Do you know why people love streaming movies and TV shows on Netflix? Because it’s convenient, and it doesn’t need advertising support to survive. But have you ever wondered why it doesn’t need ad dollars to survive? In honor of the scant number of moldy horror movies left in the withering Netflix library, let me explain by using a classic movie trope: the vampire.
You see, Count Netflix lives off of two sources of blood: the entertainment industry and us. He feeds off of the entertainment industry by picking up shows and movies for cheap after most of the costs have already been absorbed by everyone from the production company to theater audiences to the network that airs the program originally. Many times he even shares those costs with other vampires (like Amazon Prime) that are also paying for streaming rights. The end result is that Count Netflix can feed his mighty search algorithm with what looks like an infinite supply of shows to watch (including some that he makes himself).
That’s good news for us, the viewers, because Count Netflix can attract so many of us that he only needs a little bit of each of our blood. In fact, he doesn’t even care that much that you’re letting seventeen other people use your log in information (but don’t kid yourself, his tech team knows who you are…). It’s a perfect system right?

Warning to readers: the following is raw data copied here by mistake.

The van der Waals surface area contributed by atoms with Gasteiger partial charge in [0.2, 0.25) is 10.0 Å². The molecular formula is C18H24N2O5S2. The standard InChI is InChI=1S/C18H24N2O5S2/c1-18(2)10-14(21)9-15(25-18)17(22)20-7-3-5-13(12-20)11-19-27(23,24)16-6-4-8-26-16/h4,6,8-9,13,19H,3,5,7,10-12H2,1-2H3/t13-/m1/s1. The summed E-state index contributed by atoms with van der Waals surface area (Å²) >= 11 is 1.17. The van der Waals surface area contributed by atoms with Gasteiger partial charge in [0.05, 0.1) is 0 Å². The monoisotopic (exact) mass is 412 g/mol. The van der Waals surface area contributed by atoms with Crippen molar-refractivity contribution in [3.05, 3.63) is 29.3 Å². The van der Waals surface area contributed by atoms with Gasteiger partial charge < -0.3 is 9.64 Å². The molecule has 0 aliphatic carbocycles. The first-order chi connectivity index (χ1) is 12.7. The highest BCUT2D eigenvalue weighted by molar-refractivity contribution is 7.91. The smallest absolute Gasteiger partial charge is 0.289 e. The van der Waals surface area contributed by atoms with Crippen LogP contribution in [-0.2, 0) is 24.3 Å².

Unless you’re the entertainment industry. TV networks are struggling mightily under the strain of this new reality. As more and more people “cut the cord” to their cable subscription, fewer and fewer eyes are on the ads that make TV networks money. Those ad dollars are their lifeblood, and they can’t live without it, plain and simple. So in order to survive, the entertainment industry is going to need to start passing more and more of its production costs to streaming services like the good Count Netflix. And when the Count’s primary source of sustenance runs out, guess where he’s going to look for blood next.
The first thing he’ll do is shut down everybody who is using his service but not paying (companies like Hulu have proven that you can do this and still thrive). Then he’ll raise prices. That’s when we’ll get to see how much five really good shows and a video landfill of programming nobody wants to watch are worth each month. That’s when the villagers will start lighting torches and sharpening pitchforks.
Now don’t get me wrong. I love Netflix. I love House Of Cards and Daredevil and a stray BBC program as much as the next guy. I just feel like its current business model has sort of created a false reality in American media that can’t last. To see a more realistic future, just look at HBO GO or CBS ALL ACCESS. Each of them maintain control or their content and charge their own subscription fees rather than helping out their competition. Just how many $10-a-month subscriptions are we willing to pay for? In some ways, it’s a step forward (I only pay for what I want to watch!), and in some ways it’s a step backwards (I have to pay for every show I want to watch!).
For now, let’s all enjoy Count Netflix as he works the system like a pro. And let’s hope he finds some other victims before he gets to us.